# Calculus with SAGE

## Neil Calkin and Dan Warner

### November 16, 2009

# For an introduction to Sage work through the worksheet, CE_Math_Intro_01 # # The Sage notebook uses blocks of text, which are essentially Python statements that get executed. # Lines that start with the pound sign are comments and do not get echoed when the block is evaluated. # # A block is evaluated by clicking on the evaluate link or by typing shift-enter. # # Pressing tab will give auto-complete options, or function descriptions after a parens ( # A '?' after a command gives detailed information, e.g. 'plot?' tells you about plot
# Sage can do Calculus p0 = (x^2 - 1/2)^3 show(p0) p1 = diff(p0,x) show(p1) p2 = integral(p0,x) show(p2) # Hard nosed Calculus teachers would not accept this last # answer, but leaving off the 'C' is common in CAS.
# These expressions can be plotted P0 = plot( p0, -0.5, 0.5, rgbcolor=(1,0,0) ) # red P1 = plot( p1, -0.5, 0.5, rgbcolor=(0,1,0) ) # green P2 = plot( p2, -0.5, 0.5, rgbcolor=(0,0,1) ) # blue show(P0+P1+P2)
# Sage handles rational functions with ease r0 = x / (x^2 - 1) show(r0) r1 = diff(r0,x) show(r1) r2 = diff(r0,x,2) show(r2)
# These expressions can also be plotted P0 = plot( r0, -0.5, 0.5, rgbcolor=(1,0,0) ) P1 = plot( r1, -0.5, 0.5, rgbcolor=(0,1,0) ) P2 = plot( r2, -0.5, 0.5, rgbcolor=(0,0,1) ) show(P0+P1+P2)
# Sage can make substitutions, generate partial fraction expansions and integrate var('z') r3 = r0(x=z) show(r3) pf = r3.partial_fraction(z) show(pf) r4 = integral(pf,z) show(r4) # Most Calculus teachers would not accept this last answer, even though it is # correct if log is the natural log and the antiderivative is defined for complex z. # Nonetheless, the lack of context can lead to real (pardon the pun) problems.
# On the other hand Sage can nicely handle this important integral show(4*integral(1/(1+x^2),x)) show(4*integral(1/(1+x^2),x,0,1)) print pi.n(digits=140)

As an aside, here is a fun web site that searches the first 200 million digits of $\pi$ for requested strings of digits, such as your birthday.

http://www.angio.net/pi/bigpi.cgi

It provides a great take-home activity for elementary talk about the history of computing $\pi$.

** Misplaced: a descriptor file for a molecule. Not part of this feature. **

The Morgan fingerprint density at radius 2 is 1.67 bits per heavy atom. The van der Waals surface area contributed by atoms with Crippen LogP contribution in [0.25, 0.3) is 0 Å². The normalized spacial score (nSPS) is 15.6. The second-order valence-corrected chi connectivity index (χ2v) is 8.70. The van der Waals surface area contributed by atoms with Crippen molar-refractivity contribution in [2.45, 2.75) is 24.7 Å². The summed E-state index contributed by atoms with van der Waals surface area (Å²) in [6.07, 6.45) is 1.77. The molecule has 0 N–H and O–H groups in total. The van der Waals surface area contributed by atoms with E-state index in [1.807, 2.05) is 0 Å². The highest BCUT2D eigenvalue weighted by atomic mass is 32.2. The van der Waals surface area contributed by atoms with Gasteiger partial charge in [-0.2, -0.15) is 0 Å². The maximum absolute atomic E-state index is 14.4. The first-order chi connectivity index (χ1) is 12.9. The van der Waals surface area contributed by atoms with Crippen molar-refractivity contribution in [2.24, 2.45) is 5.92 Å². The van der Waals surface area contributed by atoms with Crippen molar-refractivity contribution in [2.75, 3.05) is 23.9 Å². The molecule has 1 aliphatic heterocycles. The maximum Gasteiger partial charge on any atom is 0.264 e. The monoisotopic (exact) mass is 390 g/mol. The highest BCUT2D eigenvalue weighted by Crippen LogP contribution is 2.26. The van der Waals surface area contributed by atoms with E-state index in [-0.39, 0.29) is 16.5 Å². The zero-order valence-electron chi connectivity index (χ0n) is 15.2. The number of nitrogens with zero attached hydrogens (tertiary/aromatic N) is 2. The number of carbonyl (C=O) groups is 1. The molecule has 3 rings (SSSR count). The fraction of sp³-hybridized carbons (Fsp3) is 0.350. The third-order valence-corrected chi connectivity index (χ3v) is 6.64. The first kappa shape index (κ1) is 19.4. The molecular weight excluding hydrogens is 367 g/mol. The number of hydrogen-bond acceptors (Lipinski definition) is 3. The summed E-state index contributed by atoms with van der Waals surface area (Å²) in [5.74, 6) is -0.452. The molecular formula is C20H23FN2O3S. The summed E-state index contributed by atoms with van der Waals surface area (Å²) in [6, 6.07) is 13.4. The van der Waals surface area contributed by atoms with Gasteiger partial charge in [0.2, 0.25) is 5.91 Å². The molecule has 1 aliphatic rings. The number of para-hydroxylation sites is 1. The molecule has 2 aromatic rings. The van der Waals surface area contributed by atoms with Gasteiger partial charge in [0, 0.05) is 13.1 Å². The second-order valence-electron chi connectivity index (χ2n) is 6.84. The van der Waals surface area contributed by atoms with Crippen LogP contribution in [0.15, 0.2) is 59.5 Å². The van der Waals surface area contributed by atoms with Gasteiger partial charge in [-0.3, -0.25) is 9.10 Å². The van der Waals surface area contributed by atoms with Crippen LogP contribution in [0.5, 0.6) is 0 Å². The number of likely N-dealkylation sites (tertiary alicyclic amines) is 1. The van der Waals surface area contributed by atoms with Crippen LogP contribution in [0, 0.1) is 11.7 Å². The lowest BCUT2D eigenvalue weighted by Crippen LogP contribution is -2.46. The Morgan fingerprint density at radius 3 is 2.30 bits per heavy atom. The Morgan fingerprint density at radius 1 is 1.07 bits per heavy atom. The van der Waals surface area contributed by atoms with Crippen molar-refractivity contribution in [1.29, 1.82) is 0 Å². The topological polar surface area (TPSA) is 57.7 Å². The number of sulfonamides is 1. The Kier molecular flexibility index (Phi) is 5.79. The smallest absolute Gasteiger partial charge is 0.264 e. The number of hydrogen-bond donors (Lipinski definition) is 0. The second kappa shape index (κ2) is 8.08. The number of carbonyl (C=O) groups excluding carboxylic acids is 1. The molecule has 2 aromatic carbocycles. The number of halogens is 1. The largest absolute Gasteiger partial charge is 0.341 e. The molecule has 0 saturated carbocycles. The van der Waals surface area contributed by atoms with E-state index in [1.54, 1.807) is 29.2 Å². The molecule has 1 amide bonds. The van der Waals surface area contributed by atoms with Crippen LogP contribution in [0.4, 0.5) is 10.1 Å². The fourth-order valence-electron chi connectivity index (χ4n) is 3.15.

# Here's a slightly more complicated formula with trigonometric functions with parameters var('a b c') q0 = (x-a)*(cos(b*x)+sin(c*x)) show(q0) print type(q0) # Differentiate using the product rule, the chain rule, and the derivatives of sin and cos. # Note the variety of ways to tell Sage to differentiate show(diff(q0,x)) show(q0.diff(x)) # diff is both a function and a method show(derivative(q0,x)) show(q0.derivative(x)) # derivative is both a function and a method show(q0.differentiate(x)) # differentiate is only a method # show(differentiate(q0,x)) q1 = diff(q0,x) # Integrate using integration by parts q2 = integral(q0,x) show(q2)
# You can substitute values for all or just some parameters show(q0(a=-1,c=1)) show(q0.subs(b=5)) # These expressions can be plotted qq0 = q0(a=-1,b=2,c=1) qq1 = q1(a=-1,b=2,c=1) qq2 = q2(a=-1,b=2,c=1) P0 = plot( qq0, -1.0, 1.0, rgbcolor=(1,0,0) ) P1 = plot( qq1, -1.0, 1.0, rgbcolor=(0,1,0) ) P2 = plot( qq2, -1.0, 1.0, rgbcolor=(0,0,1) ) show(P0+P1+P2)
# Sage does know about the error function f0 = exp(-x^2) show(f0) f1 = integral(f0,x) show(f1) P0 = plot(f0, -2.0, 2.0, rgbcolor=(1,0,0)) P1 = plot(f1, -2.0, 2.0, rgbcolor=(0,0,1)) show(P0+P1)
# Surface plot example var('x,y') plot3d(cos(x^2 + y^2), (x, -2, 2), (y, -2, 2))
# Parametric Plots # Set up the parameters var('u v') # The x, y, & z coordinates as functions of the parameters fx = cos(u) * sin(v) fy = 2 * sin(u) * sin(v) fz = 3 * cos(v) # Plot an ellipsoid # 'aspect_ratio = [1, 1, 1]' makes the scaling of the axes equal # without it, the plot looks like a sphere because the axes are each scaled differently parametric_plot3d([fx, fy, fz], (u, 0, 2 * pi), (v, 0, pi), aspect_ratio = [1, 1, 1])

## Sage can symbolically solve ODEs

Consider the Initial Value Problem

$\frac{dx(t)}{dt}= 1 - x(t)$  with  $x(0) = 4$

t = var('t') # define a variable t x = function('x',t) # define x to be a function of that variable print x DE = diff(x, t) == 1 - x # define the ordinary differential equation x(t) = desolve(DE, [x,t]) # Solve the ODE print 'Solution: ',x
var('s') print x(s) expand(x(s));x(0);x(0)==4;solve(x(0)==4,c)
# Working with Ordinary Differential Equations var('u t') ODE(t, u) = - 1.5 * (u - 60 - 15 * sin(2 * pi * t)) VF = plot_slope_field(ODE(t, u), [t, 0, 3], [u, 0, 90]) show(VF)
# Compute several solutions and display them on the slope field T = ode_solver() T.function = lambda t, u: [ODE(t, u[0])] solutions = [] for y_0 in range(0, 100, 10): T.ode_solve(y_0 = [y_0], t_span = [0, 3], num_points = 100) solutions.append(line([[p[0], p[1][0]] for p in T.solution])) show(sum(solutions) + VF)
# Plot a vector field for the phase plane portrait # for a simple predator prey model var('r w') ODEr(r, w) = r - w * r ODEw(r, w) = 0.25 * w * r - w VF = plot_vector_field([ODEr(r, w), ODEw(r, w)], [r, 0, 10], [w, 0, 3]) show(VF)
# Compute several solutions and display them on the vector field T = ode_solver() T.function = lambda t, y: [ODEr(y[0], y[1]), ODEw(y[0], y[1])] solutions = [] for y_0 in range(4, 11): T.ode_solve(y_0 = [y_0, 1], t_span = [0, 10], num_points = 100) solutions.append(line([p[1] for p in T.solution])) equilib = [4, 1] show(sum(solutions) + VF)
# Calculate one solution set and display it on a standard time plot T.ode_solve(y_0 = [7, 1], t_span = [0, 20], num_points = 1000) line([[p[0], p[1][0]] for p in T.solution]) + line([[p[0], p[1][1]] for p in T.solution], rgbcolor = 'red')